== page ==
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Delivering custom payloads with Metasploit using DLL injection

September 17, 2012

I’m very interested in supporting alternative remote administration tools in Cobalt Strike. Meterpreter is awesome as an active RAT, but I need something less chatty to hold my accesses when I’m not using them. I plan to talk about about this in my upcoming Dirty Red Team Tricks II talk. In this post, I’d like to talk about how to deliver a custom payload with one of the Metasploit Framework’s existing stagers.

Problem Statement

Part of the value I offer with Cobalt Strike and Armitage is a workflow around the Metasploit Framework. As such, any third-party stuff I create has to integrate well into the framework and feel like a first-class part of the tool’s workflow.

When I sat down to look at this problem, I had the following requirements in mind:

  • I want to use my third-party payload with remote and client-side exploits
  • I’d like to use my third-party payload with generate executables (e.g., I want them to work with psexec, I want to be able to embed it in an existing executable, etc.)

My ideal integration point is Cobalt Strike’s listener management feature. Through this dialog, users may start multi/handlers for different payloads, configure them, and name them. Later, users may pick from these listeners when setting up a client-side attack or generating a social engineering package.

Solution

Matt Weeks covered a few options for using custom playloads in Metasploit 4. He talked about how to use the generic/custom option to embed your own shellcode. He also covered the EXE::Custom option.

The best solution to my problem is the dllinject payload shipped with the Metasploit Framework. dllinject allows me to specify a reflective DLL and load it using the http, https, or tcp stagers.

To use dllinject, I need to:

  • create a reflective DLL
  • patch the reflective DLL to make it compatible with the dllinject stager
  • deliver the patched reflective DLL to the dllinject stager

How to create a reflective DLL

A reflective DLL is one built with Stephen Fewer’s Reflective DLL Loader code. To build a reflective DLL, you will need Visual Studio 2008. The dllinject stager will not load an arbitrary DLL for you.

I tried Visual Studio 2010 initially, but the DLL would crash the process I injected it into when using it on versions of Windows before XP SP3. I spent some time tweaking the different compiler and linker options to mitigate this with no dice. Visual Studio 2008 Express is still available for free and it works, I recommend that you use it.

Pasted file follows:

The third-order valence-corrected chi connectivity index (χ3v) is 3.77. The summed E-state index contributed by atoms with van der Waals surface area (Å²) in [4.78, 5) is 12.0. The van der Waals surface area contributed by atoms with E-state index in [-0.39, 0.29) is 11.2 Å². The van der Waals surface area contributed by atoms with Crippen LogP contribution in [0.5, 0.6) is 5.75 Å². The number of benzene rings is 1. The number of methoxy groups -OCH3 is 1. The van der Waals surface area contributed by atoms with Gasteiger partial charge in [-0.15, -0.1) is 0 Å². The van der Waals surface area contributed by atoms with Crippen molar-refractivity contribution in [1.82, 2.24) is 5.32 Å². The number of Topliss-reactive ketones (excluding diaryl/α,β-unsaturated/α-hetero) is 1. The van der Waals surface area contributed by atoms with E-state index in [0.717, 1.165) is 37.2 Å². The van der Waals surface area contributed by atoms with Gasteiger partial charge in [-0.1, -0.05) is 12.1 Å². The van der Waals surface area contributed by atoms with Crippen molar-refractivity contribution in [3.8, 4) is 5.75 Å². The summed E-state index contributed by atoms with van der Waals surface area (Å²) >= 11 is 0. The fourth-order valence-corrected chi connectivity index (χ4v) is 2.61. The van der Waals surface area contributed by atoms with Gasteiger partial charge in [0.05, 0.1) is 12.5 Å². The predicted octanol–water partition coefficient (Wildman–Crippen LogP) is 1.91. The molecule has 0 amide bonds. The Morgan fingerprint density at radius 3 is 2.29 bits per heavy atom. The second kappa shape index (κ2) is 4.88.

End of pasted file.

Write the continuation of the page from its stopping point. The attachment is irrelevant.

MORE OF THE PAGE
Next, create a project and import the Reflective DLL files into it.

You will also want to right-click the project, navigate to Properties -> C/C++ -> PreProcessor and define the REFLECTIVEDLLINJECTION_VIA_LOADREMOTELIBRARYR and REFLECTIVEDLLINJECTION_CUSTOM_DLLMAIN constants. You’re just defining these as true essentially.

This will allow you to use DllMain as the entry point once the DLL is reflectively loaded. See ReflectiveDLL.c.

Now you should be able to compile the project without any issues.

To test your reflective DLL, use the inject program included in the package.

Now you’re all set.

I want to deliver the DLL to the stager, myself…

To take advantage of dllinject, I have an additional problem. I plan to have my custom payload communicate to my web server running on port 80. I can stage dllinject from a different port, but this isn’t as clean. I’d like to deliver my custom payload to the stager from my web server. This introduces a few additional steps which are worth documenting if you need to do something similar.

Patch the Reflective DLL

The DLL inject stager will not accept the reflective DLL as-is. It must be patched. The payload handler for dllinject handles this step for us automatically. Since I want to host the DLL myself, I must patch it myself.

The code for this patching is in reflectivedllinject.rb. I’m opting to cheat and force the Metasploit Framework to patch my DLL for me. To do this, I will automatically launch a reverse tcp handler for the dllinject payload. Connect to it, download the patched DLL, and save it to a file I can host.

Here’s the Cortana/Sleep code that does this:

# connect to the reverse tcp dllinject handler
$handle = connect("127.0.0.1", 65002);

# read a 4-byte integer stating the size of our data. I use I- to account for the byte order
$bytes = bread($handle, "I-")[0];
$data = readb($handle, $bytes);
closef($handle);

# save to r2.dll
$h = openf(">r2.dll");
writeb($h, $data);
closef($h);

Deliver the patched Reflective DLL

Now that I have a patched reflective DLL I can host it on my web server and deliver it when the stager requests it. The stager communicates to a 4-character random URL. This random URL is hard coded in the stager when it’s generated. I wrote a regex in my web server and instructed it to deliver my hosted DLL for any requests that match /[A-Za-z0-9]{4}. One other note, the Content-Type of the delivered DLL should be application/octet-stream.

Conclusion

With that, you now know enough to deliver your own RAT or agent using the Metasploit Framework’s DLL inject payload. An eventual Cortana goal will be to create an API that allows Armitage and Cobalt Strike to act as a way to control administration tools beyond Meterpreter. I’m still deciding what that will look like, but… having an integration point to deliver a custom payload is a good start.

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